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International Law and Administrative Insulation: A Comparison of Refugee Status Determination Regimes in the United States, Canada, and Australia


Rebecca Hamlin ( is an Assistant Professor of Political Science at Grinnell College. She has a PhD from the University of California, Berkeley. I thank the Canadian Embassy in Washington, DC, as well as the Pacific Rim Research Program and Institute for International Studies at Berkeley, for generously funding portions of my research. I am grateful to Irene Bloemraad, Ming Hsu Chen, Ken Haig, Robert Kagan, Leila Kawar, Gordon Silverstein, and Philip Wolgin, as well as three excellent and insightful anonymous reviewers, for their feedback at various stages. I also thank Elisabeth Rennick for her valuable research assistance, and my interviewees for their time and candor.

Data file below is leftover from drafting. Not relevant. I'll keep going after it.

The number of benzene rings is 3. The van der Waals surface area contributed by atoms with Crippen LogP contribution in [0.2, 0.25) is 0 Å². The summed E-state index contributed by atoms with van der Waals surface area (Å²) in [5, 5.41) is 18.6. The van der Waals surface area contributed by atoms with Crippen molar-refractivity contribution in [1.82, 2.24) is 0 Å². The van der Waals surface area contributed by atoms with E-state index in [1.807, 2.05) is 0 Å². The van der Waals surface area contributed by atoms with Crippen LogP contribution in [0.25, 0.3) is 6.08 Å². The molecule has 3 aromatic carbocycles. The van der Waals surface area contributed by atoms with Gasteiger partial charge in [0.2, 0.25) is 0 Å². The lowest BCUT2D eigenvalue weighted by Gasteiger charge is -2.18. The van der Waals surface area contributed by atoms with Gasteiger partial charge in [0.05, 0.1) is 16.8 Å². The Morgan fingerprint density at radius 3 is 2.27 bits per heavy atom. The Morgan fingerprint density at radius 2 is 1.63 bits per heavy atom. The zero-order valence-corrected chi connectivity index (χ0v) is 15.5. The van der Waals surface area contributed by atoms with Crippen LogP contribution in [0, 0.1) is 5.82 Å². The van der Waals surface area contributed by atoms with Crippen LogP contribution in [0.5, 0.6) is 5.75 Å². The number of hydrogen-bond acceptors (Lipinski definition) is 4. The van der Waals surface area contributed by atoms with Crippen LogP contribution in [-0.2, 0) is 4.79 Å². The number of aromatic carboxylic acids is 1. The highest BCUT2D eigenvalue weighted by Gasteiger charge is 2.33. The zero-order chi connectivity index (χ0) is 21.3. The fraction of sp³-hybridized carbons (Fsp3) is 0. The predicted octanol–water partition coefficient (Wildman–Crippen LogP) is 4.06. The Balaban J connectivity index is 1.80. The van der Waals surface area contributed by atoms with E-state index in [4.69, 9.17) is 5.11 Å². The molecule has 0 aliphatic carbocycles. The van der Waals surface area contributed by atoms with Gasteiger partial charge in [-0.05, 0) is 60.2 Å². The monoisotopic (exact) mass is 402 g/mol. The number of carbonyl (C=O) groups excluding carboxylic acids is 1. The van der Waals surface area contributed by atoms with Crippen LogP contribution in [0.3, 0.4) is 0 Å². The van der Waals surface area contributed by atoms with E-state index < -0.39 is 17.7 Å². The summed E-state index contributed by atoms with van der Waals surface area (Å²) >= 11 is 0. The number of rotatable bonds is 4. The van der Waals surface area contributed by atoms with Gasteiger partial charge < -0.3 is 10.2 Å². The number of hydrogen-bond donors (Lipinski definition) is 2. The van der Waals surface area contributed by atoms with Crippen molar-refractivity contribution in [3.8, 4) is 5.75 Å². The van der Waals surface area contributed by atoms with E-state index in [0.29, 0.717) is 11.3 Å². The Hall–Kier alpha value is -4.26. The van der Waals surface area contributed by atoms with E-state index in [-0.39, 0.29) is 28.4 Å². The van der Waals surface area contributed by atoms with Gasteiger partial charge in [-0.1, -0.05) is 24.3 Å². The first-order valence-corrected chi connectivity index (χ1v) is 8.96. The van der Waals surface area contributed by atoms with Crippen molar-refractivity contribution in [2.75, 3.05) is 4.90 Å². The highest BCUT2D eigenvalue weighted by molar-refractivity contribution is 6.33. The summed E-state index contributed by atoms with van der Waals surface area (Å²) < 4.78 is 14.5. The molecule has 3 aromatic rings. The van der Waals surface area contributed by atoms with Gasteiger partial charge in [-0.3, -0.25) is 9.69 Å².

International law provides nations with a common definition of a refugee, yet the processes by which countries determine who should be granted refugee status look strikingly different, even across nations with many institutional, cultural, geographical, and political similarities. This article compares the refugee status determination regimes of three popular asylum seeker destinations—the United States, Canada, and Australia. Despite these nations' similar border control policies, asylum seekers crossing their borders access three very different systems. These differences have less to do with political debates over admission and border control policy than with the level of insulation the administrative decision-making agency enjoys from political interference and judicial review. Bureaucratic justice is conceptualized and organized differently in different states, and so states vary in how they draw the line between refugee and nonrefugee.